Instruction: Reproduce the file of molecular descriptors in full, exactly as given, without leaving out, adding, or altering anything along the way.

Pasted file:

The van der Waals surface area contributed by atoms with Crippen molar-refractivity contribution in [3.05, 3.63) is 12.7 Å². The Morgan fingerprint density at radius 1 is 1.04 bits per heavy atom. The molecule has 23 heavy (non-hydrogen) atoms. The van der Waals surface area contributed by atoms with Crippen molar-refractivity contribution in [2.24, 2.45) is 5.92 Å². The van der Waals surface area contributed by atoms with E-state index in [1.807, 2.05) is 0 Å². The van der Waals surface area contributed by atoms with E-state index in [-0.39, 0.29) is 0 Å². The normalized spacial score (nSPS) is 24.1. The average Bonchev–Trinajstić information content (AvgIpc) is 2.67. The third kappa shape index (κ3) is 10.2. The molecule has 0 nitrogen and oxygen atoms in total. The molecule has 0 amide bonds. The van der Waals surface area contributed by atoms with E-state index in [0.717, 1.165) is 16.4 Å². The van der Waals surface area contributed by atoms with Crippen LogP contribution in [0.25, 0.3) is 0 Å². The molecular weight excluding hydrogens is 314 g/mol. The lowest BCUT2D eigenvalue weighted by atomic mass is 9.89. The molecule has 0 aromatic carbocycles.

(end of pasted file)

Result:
The van der Waals surface area contributed by atoms with Crippen molar-refractivity contribution in [3.05, 3.63) is 12.7 Å². The Morgan fingerprint density at radius 1 is 1.04 bits per heavy atom. The molecule has 23 heavy (non-hydrogen) atoms. The van der Waals surface area contributed by atoms with Crippen molar-refractivity contribution in [2.24, 2.45) is 5.92 Å². The van der Waals surface area contributed by atoms with E-state index in [1.807, 2.05) is 0 Å². The van der Waals surface area contributed by atoms with E-state index in [-0.39, 0.29) is 0 Å². The normalized spacial score (nSPS) is 24.1. The average Bonchev–Trinajstić information content (AvgIpc) is 2.67. The third kappa shape index (κ3) is 10.2. The molecule has 0 nitrogen and oxygen atoms in total. The molecule has 0 amide bonds. The van der Waals surface area contributed by atoms with E-state index in [0.717, 1.165) is 16.4 Å². The van der Waals surface area contributed by atoms with Crippen LogP contribution in [0.25, 0.3) is 0 Å². The molecular weight excluding hydrogens is 314 g/mol. The lowest BCUT2D eigenvalue weighted by atomic mass is 9.89. The molecule has 0 aromatic carbocycles.